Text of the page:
Thursday, August 18, 2011

happy chic — chicago's jonathan adler store

While in Chicago, I had a chance to wan­der hap­pily through the Jonathan Adler store. So much fun packed into one small space! Even my 7 year old enjoyed it — he wanted their Union Jack rug for his bed­room, but left smil­ing with a groovy deck of play­ing cards! Enjoy the stroll… Jonathan Adler Chicago


YUM! at Jonathan Adler Chicago
Jonathan Adler Chicago
orange crush at Jonathan Adler Chicago
Jonathan Adler Chicago
Jonathan Adler Chicago
Jonathan Adler Chicago
lush lac­quer at Jonathan Adler Chicago
Jonathan Adler Chicago
LOVE this lamp at Jonathan Adler Chicago
Jonathan Adler Chicago
a menagerie at Jonathan Adler Chicago
Jonathan Adler Chicago
ele­gance at Jonathan Adler Chicago
Jonathan Adler Chicago
hot dogs at Jonathan Adler Chicago
Jonathan Adler Chicago
Jonathan Adler Chicago
Jonathan Adler Chicago
great advice at Jonathan Adler Chicago

I hoped you enjoyed this vir­tual browse! For the full selec­tion, visit Jonathan Adler online!

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Tuesday, August 16, 2011

travel tuesday — the hotel golden in rome

Rome, the Eter­nal City, is like New York — it never sleeps. Find­ing a quiet haven in Rome is mirac­u­lous. From a pre­vi­ous visit we knew the Villa Borgh­ese area could be rel­a­tively peace­ful. Based largely on Tri­pAd­vi­sor reviews, we chose to stay in April at the Hotel Golden. This is not a place to see-and-be-seen, nor a high-style bou­tique hotel sport­ing the lat­est trendy décor. But this is the place to stay with the Roman fam­ily you never knew you had!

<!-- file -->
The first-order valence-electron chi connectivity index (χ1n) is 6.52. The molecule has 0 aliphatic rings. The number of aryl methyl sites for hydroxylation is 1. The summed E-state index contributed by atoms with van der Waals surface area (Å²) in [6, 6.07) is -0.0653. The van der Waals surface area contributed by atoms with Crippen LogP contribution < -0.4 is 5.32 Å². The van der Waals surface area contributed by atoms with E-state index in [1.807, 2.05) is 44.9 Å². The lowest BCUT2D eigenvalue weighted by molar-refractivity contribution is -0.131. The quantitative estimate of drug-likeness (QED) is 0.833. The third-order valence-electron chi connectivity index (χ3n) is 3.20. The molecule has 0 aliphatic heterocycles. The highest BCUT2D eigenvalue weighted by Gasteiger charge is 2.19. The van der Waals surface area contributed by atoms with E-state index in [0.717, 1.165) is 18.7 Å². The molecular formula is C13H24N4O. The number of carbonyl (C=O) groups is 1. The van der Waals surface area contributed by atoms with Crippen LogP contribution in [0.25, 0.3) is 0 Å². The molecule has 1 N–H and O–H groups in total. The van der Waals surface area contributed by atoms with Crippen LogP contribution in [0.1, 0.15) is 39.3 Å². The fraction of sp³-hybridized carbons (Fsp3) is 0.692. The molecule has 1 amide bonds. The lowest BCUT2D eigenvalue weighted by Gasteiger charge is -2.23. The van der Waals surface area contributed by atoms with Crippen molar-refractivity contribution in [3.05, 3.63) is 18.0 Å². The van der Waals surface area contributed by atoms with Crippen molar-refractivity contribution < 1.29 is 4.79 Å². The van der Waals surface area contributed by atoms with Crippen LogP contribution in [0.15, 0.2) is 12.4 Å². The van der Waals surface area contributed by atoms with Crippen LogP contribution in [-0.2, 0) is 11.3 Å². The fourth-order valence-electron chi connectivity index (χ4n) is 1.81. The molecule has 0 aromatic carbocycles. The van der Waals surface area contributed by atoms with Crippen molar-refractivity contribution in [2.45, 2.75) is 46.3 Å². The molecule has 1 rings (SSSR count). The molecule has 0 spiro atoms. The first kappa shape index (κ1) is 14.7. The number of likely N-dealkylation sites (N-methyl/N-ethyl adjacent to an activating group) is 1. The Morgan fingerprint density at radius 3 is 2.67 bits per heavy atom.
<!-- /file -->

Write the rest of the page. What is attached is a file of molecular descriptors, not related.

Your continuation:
The hotel occu­pies a res­i­den­tial build­ing on a quiet street less than a block from Villa Borgh­ese Park – a god­send for fam­i­lies with chil­dren because there is plenty of room to run around in the park. We arrived via the car ser­vice hired through the hotel – an easy, stress-free option. The small recep­tion area and tiny break­fast room are on the 2nd floor – there is no lobby.  We were upgraded to the fam­ily suite, and while two of the extra bed­rooms remained locked (and unseen), the space we had avail­able was enor­mous, par­tic­u­larly by Euro­pean stan­dards — a large, high-ceiling bed­room (king bed + twin day bed), a din­ing room, bath­room and large vestibule. We were wal­low­ing in space!

It’s dif­fi­cult to over­state the care with which the fam­ily caters to their guests. We over­slept the first morn­ing, miss­ing the open hours in the break­fast room. With­out ask­ing, Mama whipped up cof­fee and break­fast for us. On another day, when we planned to dine else­where for break­fast, they held the kitchen open until we appeared because they thought we’d over­slept again. Such atten­tion is unheard of in a typ­i­cal hotel! Being in the fam­ily suite on the 3rd floor required a fam­ily mem­ber to escort us to unlock the outer door, so some­one was always on hand with a smile and con­cern that our day was a happy one. Kudos to the Loria fam­ily for a charm­ing, well-run inn!